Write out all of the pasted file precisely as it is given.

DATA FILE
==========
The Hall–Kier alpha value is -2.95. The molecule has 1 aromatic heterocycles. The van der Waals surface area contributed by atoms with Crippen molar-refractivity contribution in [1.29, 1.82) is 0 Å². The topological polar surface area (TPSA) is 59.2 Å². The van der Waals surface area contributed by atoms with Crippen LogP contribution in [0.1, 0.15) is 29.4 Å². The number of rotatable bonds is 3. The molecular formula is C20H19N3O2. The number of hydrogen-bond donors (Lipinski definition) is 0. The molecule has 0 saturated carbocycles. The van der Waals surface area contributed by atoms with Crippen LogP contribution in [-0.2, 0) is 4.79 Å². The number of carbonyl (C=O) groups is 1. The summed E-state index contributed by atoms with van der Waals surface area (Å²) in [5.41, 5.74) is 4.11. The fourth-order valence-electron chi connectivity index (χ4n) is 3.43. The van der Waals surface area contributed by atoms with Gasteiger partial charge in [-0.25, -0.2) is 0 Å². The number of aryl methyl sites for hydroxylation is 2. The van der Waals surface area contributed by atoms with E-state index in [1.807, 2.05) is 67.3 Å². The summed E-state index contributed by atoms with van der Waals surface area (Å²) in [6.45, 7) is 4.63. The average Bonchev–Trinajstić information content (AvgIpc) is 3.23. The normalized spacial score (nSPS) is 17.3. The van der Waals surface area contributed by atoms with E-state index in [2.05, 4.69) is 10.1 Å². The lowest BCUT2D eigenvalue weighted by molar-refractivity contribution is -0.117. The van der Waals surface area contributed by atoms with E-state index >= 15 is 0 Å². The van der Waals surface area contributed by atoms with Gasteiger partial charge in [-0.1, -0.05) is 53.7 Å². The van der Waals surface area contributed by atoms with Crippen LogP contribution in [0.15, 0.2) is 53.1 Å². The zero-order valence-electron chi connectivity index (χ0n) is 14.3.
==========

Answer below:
The Hall–Kier alpha value is -2.95. The molecule has 1 aromatic heterocycles. The van der Waals surface area contributed by atoms with Crippen molar-refractivity contribution in [1.29, 1.82) is 0 Å². The topological polar surface area (TPSA) is 59.2 Å². The van der Waals surface area contributed by atoms with Crippen LogP contribution in [0.1, 0.15) is 29.4 Å². The number of rotatable bonds is 3. The molecular formula is C20H19N3O2. The number of hydrogen-bond donors (Lipinski definition) is 0. The molecule has 0 saturated carbocycles. The van der Waals surface area contributed by atoms with Crippen LogP contribution in [-0.2, 0) is 4.79 Å². The number of carbonyl (C=O) groups is 1. The summed E-state index contributed by atoms with van der Waals surface area (Å²) in [5.41, 5.74) is 4.11. The fourth-order valence-electron chi connectivity index (χ4n) is 3.43. The van der Waals surface area contributed by atoms with Gasteiger partial charge in [-0.25, -0.2) is 0 Å². The number of aryl methyl sites for hydroxylation is 2. The van der Waals surface area contributed by atoms with E-state index in [1.807, 2.05) is 67.3 Å². The summed E-state index contributed by atoms with van der Waals surface area (Å²) in [6.45, 7) is 4.63. The average Bonchev–Trinajstić information content (AvgIpc) is 3.23. The normalized spacial score (nSPS) is 17.3. The van der Waals surface area contributed by atoms with E-state index in [2.05, 4.69) is 10.1 Å². The lowest BCUT2D eigenvalue weighted by molar-refractivity contribution is -0.117. The van der Waals surface area contributed by atoms with E-state index >= 15 is 0 Å². The van der Waals surface area contributed by atoms with Gasteiger partial charge in [-0.1, -0.05) is 53.7 Å². The van der Waals surface area contributed by atoms with Crippen LogP contribution in [0.15, 0.2) is 53.1 Å². The zero-order valence-electron chi connectivity index (χ0n) is 14.3.